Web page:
In the link above is a video of a Mr. Michael Tanner of the Cato Institute stating that outsourcing is good for America. He says that outsourcing gives entry to the US companies that outsource into the markets of the country where the jobs are outsourced to.
Is this guy an idiot or not? I say idiot, because of his statement I noted above.
If outsourcing gives entry into markets then where are the Fords, Dodges, and Chevys being sold in China? I don't think there are many, if any, sold there. He also states that the 'money' comes back to the US. From what? The only money that would come back to the US is the profits, which is considerably less than the cost of the goods. If an article of clothing was made in the US from US grown fibers for a US company then 100% of the cost of the article of clothing would stay in the US, not just the profits.
Wow...this is not what I read in their Cato Journal....
The link is now dead. Anyhow read this if you will.
If an article of clothing was made in the US from US grown fibers for a US company then 100% of the cost of the article of clothing would stay in the US, not just the profits.
And that cost would be considerably more. Consider the mass-market clothing that is made in America; Bill's Khakis and certain Brooks Brothers items come to mind. Very good stuff. But imagine if those were the only things American consumers had to choose from. Is it really fair to those Americans who can't afford to spend $100 on a pair of pants to deprive them of the ability to buy a pair at Wal-Mart or Old Navy for $15 or $20?
If outsourcing gives entry into markets then where are the Fords, Dodges, and Chevys being sold in China? I don't think there are many, if any, sold there.
On the contrary, Buick is one of the most sought-after car brands in China. The current Buick models were actually designed primarily with Chinese buyers in mind (the rounded, "fat" shape; the abundance of chrome that many Americans would consider tacky).
Consider the case of Lenovo, the PC manufacturer. It's a Chinese company that has an American headquarters in North Carolina. If you have a problem with, say, Apple products being made in China, do you have a problem with a Chinese company choosing to employ Americans in America? Would it seem silly to you if the Chinese accused Lenovo of shipping Chinese jobs overseas to America?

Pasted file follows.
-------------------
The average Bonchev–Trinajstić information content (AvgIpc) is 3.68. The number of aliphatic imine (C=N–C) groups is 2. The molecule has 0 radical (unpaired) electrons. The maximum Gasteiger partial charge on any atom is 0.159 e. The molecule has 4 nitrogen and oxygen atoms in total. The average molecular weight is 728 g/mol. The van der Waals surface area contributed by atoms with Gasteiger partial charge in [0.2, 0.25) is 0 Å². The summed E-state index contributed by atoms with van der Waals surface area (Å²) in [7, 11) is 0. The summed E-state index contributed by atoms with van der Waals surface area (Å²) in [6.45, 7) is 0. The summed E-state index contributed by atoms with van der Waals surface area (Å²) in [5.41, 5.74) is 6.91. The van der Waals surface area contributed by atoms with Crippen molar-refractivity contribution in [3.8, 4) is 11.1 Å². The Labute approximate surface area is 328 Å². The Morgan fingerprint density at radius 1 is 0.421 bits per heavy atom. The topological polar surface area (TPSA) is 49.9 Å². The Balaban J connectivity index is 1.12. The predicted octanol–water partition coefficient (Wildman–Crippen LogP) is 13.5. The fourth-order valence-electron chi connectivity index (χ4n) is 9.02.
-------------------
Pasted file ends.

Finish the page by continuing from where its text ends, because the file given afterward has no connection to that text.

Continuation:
Free trade and the ability to make use of resources in a lot of different places benefits all of us in ways we take for granted. It's what enables us to buy a new PC for as little as a few hundred dollars; it's what allows us to call a tech support person in India to fix that PC in the middle of the night when the rest of America is asleep. It benefits some people more than others. And some people's lives are made more difficult by it as a result, say a factory worker in Ohio who is laid off.
That's why we should want to invest in job training programs for that factory worker, and why we should want a robust, affordable public education system so that his children will have to skills and knowledge they need to do jobs that didn't exist in their father's time (in part because their father's job will not be there for them). A certain set of people in this country would be content to call the factory worker "lazy" and accuse that kind of investment in human capital of being "spreading the wealth." A better way to look at it is "sharing the gains" of free trade.
Aside from the comments on public education I think you're pretty much spot on.!
Think of education as a national security issue. More important than defense and the economy.
Of course. It's not like I think we should stop educating our kids but I'm more of a charter, private, home school type of guy.
A) That wasn't his argument.
B) Other than making spelling bee champions; what do those models offer which a public school doesn't?
A. I realize that and honestly I wasn't really trying to go off topic.
B. Charter and private schools are better able to get rid of teachers that aren't performing very well or don't put as much effort in to teaching. With private schools you have payed for a service and if you are not getting that service or it is not up to par you can choose to go elsewhere so they must work to retain customers so to speak. With home schooling the parent is directly involved in the child's education.
c. This sub-debate is probably worthy of it's own thread.
We're not doing too bad in the car market:
And that's mostly because autos in China amounts to a still developing market requiring a sophisticated manufacturing and sales/maintenance infrastructure that costs extremely large amounts of cash and time to stand up from scratch. The use of a native manufacturing partner to facilitate an industrial and marketing infrastructure is not unknown. Also not unknown is the use of restrictive tariffs and "safety & quality inspections" of individual imported vehicles and foreign supply chains to force foreign companies out of a market. After all, Toyota started as a local final assembly point for US duece and a half trucks. And GM complained for years about having each civilian vehicle they brought into Japan "inspected" to death, and often rejected for minor cosmetic imperfections (Reportedly, the door edge to body panel gap was a common reason for failing an import inspection.)